Shanghai Offers Locals Cash, Groceries to Get COVID-19 Vaccine
Some districts in Shanghai are now offering a variety of incentives, including cash rewards, to encourage more residents to get vaccinated against COVID-19 as China ramps up its mass inoculation campaign.
Residents who got the vaccine have also been receiving handouts ranging from money to rice to cooking oil, according to screenshots of the campaign circulating on social media this week.
However, none of the city’s districts have officially publicized the incentives, and the northern Yangpu District on Tuesday dismissed claims that it was offering a chance at a free staycation in a five-star hotel and tickets to the upcoming China Flower Expo to residents who got their jabs.
Zhu Chenxi, a local college student, said he was able to get 180 yuan ($28) after receiving his first dose of the vaccine Tuesday in Baoshan District. The 18-year-old said he’d heard about the offer from a friend and had traveled over an hour to get vaccinated in the district.
“I didn’t plan to get the vaccine right away, as I didn’t feel there was any rush,” Zhu told Sixth Tone. “I still would have got the shot even if there wasn’t any such offer, just not now.”
Zhu said he received the money through online payment app Alipay the day after his inoculation appointment.
By Wednesday, China had administered over 243.9 million doses of COVID-19 vaccines, more than any country in the world. China plans to vaccinate 40% of its population by the end of June, but experts say reaching herd immunity could still be a long way off, given the campaign’s modest pace so far.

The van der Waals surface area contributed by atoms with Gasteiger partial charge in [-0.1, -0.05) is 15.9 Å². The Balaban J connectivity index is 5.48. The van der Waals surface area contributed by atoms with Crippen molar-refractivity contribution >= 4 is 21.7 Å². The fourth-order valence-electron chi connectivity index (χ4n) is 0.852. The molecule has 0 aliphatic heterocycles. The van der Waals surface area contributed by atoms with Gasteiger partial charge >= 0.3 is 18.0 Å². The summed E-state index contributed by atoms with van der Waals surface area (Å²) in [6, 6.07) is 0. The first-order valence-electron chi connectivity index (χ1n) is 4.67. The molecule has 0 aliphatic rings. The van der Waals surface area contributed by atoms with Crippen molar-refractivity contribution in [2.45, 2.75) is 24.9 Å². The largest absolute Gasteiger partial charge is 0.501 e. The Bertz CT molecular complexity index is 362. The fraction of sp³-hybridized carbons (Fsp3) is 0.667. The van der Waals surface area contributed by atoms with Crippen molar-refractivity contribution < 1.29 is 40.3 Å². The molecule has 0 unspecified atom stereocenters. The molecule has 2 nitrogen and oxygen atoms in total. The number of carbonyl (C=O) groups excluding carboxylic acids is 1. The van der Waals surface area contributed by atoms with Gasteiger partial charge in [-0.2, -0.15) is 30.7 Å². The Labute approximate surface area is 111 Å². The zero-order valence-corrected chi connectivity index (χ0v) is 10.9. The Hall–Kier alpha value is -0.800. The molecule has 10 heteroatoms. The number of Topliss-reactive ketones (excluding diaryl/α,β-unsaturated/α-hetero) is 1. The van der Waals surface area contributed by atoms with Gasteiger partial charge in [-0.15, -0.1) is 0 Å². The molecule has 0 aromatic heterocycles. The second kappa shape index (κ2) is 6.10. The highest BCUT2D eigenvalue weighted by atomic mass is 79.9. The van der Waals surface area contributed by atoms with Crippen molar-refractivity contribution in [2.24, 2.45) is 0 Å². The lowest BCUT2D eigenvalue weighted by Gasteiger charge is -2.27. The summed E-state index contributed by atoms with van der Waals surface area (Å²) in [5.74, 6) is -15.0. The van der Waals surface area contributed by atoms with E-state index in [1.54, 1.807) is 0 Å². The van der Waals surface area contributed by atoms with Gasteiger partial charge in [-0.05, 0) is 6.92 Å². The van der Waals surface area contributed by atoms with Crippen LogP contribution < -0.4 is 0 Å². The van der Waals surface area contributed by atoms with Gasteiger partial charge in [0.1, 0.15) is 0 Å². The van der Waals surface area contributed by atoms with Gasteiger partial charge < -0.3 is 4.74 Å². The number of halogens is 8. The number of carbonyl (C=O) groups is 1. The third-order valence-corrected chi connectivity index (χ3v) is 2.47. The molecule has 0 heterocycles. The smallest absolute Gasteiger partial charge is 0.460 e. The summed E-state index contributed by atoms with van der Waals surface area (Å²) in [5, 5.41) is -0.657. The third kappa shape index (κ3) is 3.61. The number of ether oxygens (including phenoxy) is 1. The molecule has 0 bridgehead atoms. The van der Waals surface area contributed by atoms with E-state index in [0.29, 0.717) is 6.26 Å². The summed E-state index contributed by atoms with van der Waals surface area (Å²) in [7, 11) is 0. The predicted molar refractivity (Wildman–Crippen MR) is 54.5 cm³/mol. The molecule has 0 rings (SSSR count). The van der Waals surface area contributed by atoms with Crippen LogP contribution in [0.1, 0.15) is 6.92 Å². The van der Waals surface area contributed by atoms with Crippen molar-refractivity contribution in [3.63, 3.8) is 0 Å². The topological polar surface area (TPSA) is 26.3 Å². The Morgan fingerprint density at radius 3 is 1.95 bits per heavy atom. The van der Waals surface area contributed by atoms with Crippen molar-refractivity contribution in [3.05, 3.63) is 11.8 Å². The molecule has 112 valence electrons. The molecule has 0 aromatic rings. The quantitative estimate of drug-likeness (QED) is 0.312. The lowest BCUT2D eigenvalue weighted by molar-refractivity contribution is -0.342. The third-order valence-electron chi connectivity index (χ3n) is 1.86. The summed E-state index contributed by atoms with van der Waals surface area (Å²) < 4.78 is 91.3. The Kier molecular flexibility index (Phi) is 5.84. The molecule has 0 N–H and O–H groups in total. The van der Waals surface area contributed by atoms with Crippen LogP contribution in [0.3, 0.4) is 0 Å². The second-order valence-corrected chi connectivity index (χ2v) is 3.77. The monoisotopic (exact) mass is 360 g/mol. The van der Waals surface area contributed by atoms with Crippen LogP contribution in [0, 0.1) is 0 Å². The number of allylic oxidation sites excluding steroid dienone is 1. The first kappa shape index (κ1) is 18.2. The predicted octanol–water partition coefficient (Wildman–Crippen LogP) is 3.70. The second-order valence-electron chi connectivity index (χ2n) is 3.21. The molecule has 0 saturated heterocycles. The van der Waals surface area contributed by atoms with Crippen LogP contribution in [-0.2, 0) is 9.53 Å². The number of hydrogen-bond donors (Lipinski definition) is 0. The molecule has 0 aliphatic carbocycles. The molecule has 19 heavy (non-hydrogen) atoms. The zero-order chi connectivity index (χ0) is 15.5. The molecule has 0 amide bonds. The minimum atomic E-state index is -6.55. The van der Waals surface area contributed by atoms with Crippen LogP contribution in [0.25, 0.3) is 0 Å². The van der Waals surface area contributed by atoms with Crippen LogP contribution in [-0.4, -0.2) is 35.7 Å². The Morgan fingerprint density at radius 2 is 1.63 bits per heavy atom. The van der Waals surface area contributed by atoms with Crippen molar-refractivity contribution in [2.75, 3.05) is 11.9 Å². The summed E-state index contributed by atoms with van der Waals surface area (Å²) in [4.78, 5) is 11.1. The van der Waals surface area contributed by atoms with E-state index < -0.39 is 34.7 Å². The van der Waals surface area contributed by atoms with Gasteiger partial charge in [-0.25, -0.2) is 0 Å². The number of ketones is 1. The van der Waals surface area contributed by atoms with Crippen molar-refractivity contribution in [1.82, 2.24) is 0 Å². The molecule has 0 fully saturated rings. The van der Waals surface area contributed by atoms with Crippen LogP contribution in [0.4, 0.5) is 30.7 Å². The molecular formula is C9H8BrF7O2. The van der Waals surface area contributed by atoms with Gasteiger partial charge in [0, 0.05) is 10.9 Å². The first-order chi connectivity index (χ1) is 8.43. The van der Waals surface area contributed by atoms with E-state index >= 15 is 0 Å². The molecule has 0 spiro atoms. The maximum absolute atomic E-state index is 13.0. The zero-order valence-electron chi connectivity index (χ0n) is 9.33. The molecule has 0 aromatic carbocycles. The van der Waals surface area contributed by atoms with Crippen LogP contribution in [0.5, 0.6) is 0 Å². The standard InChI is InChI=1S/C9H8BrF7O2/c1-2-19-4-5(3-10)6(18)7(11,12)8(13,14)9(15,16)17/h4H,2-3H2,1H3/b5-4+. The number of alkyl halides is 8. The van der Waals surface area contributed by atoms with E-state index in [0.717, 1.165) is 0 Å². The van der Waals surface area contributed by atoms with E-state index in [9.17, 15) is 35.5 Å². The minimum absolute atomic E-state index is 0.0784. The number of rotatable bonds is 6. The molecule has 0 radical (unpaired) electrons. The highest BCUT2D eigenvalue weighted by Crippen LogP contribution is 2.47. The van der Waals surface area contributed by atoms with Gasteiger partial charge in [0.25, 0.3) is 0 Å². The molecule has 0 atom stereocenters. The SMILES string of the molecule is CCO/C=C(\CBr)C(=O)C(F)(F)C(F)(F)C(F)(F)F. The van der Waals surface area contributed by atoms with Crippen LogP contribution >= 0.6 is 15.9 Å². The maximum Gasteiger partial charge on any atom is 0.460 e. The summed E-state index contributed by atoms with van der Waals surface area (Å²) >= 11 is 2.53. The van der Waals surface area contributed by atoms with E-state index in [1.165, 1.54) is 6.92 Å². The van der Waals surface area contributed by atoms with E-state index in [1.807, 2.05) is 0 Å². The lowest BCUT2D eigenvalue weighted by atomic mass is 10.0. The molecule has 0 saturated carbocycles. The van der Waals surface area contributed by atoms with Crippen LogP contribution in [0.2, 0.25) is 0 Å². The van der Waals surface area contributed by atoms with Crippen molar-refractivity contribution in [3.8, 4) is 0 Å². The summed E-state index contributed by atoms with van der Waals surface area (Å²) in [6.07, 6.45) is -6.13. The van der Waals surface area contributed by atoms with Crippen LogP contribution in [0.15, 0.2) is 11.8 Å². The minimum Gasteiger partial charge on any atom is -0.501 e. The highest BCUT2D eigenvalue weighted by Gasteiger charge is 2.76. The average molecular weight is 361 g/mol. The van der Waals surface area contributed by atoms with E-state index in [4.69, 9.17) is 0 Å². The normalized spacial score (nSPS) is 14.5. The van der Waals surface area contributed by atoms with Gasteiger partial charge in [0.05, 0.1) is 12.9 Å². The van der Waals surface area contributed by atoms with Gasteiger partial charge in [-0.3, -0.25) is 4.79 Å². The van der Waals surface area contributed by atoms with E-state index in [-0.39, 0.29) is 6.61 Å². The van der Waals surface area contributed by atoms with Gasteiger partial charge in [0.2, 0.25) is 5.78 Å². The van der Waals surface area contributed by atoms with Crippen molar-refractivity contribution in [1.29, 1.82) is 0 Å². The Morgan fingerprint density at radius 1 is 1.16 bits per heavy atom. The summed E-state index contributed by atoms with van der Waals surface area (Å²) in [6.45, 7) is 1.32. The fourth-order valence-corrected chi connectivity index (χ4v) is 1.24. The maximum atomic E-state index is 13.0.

The incentives in Shanghai are the latest example of local governments trying to persuade residents who, with no major domestic outbreaks in weeks, aren’t in a rush to get vaccinated, even as public health officials are urging them to do so. The island province of Hainan announced a 150 yuan “travel subsidy” as a reward for getting the shots, while Beijing’s Daxing District offered supermarket vouchers.
However, such incentives are not limited to Chinese cities. While Moscow served up ice cream to encourage residents to get COVID-19 shots, restaurants in Dubai gave discounts for vaccinated diners. The U.S. state of West Virginia even announced a $100 savings bond in return for getting the vaccine this week.
According to a joint survey by domestic media outlet Southern Weekly and Dingxiangyuan, an online platform for health professionals, 81% of some 12,600 respondents said they were willing to get a shot. And a global Ipsos-World Economic Forum survey indicated that people in China are among the most determined to get a COVID-19 vaccine, with their only hesitation stemming from the perceived minimal risk of contracting the disease in the country.
Editor: Bibek Bhandari.
(Header image: People wearing face masks stand in line outside a COVID-19 vaccination center for foreign nationals in Shanghai, April 3, 2021. Shen Qilai/Bloomberg via Getty Images/People Visual)